Tuesday, August 24, 2004
Tuesday, August 24, 2004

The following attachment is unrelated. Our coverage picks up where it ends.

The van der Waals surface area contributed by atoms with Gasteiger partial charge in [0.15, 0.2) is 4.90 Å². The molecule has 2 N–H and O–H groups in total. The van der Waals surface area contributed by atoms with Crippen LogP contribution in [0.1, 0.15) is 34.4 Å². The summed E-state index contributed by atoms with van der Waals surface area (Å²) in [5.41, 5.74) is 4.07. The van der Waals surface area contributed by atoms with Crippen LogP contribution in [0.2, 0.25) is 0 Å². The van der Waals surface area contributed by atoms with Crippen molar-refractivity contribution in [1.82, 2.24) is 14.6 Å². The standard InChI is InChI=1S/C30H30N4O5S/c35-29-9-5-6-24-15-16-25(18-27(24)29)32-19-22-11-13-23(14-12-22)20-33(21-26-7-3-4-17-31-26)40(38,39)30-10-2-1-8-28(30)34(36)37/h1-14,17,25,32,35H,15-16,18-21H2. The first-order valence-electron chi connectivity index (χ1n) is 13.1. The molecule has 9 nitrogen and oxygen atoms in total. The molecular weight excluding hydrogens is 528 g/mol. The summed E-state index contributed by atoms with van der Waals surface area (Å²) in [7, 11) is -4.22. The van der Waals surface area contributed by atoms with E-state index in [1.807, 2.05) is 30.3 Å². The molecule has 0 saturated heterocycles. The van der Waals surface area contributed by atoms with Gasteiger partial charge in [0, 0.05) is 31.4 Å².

The traditional understanding of broad-based tax systems contrasts an income tax with all forms of a consumption tax. The income tax, alone, includes the yield to capital in its base; consumption taxes do not. Simple financial analysis demonstrates the equivalence of the two most common classes of consumption taxation - prepaid, or wage-based, and postpaid, or sales taxes - under certain assumptions, most importantly including constant tax and interest rates between the periods in the model. Advocates of redistributive taxes insist on both progressive rates and an income base, in large part to tax the yield to capital; opponents clamor for flat-rate consumption taxes, often invoking Mill's celebrated argument against the income tax's double taxation of savings to support their case. Once progressivity is presumed, however - as its enduring popular appeal suggests it ought be - the traditional understanding is flawed. Asking a different timing question, when, in a taxpayer's flow of funds, ought progressive taxes be imposed?, casts tax systems in a new light. The present tax system emerges as an onerous wage-based one. A progressive cash-flow consumption tax, in contrast, emerges as the best - most consistent and principled - tax on the yield to capital, under just the conditions in which it is fair and appropriate to tax such yield. This gives a further reason to support a progressive cash-flow consumption tax, sounding in reasons familiar to income tax supporters. A consistent progressive cash-flow consumption tax will lower the burden of taxation when capital transactions (borrowing, saving, and investing) are used to smooth labor earnings within or between lifetimes (or taxpayers), and will increase the burden of taxation when capital transactions are used to enhance labor earnings within or between lifetimes (or taxpayers). Critical reflection based on a near century of experience reveals such a tax to give form to attractive normative ideals. The new understanding helps to show that the traditional and most common arguments for consumption taxation are not compelling. The best, most appealing case for a consumption tax does not rest on simple horizontal equity models, nor on claims about the economic, consequentialist importance of savings on an individual or an aggregate social level. Rather it is claims of fairness, in a social contractarian sense in the manner of John Rawls and other liberal theorists, that argue for a properly designed consumption tax - in part precisely because of the way such a tax sometimes but not all the times burdens capital and its yield, and in greater part because such a tax points the way towards greater, more meaningful progressivity in tax. The new understanding of tax yields important insights into pressingly practical matters of tax policy and design, and opens up an important window to critique contemporary trends in tax reform. The battle in tax policy should not be over income versus consumption taxation - as it has been for centuries - but rather over what kind of consumption tax to choose. Failure to address this question head-on has led tax policy to move, seemingly inexorably, towards the wrong choice, with the fate of progressive, redistributive taxation hanging in the balance.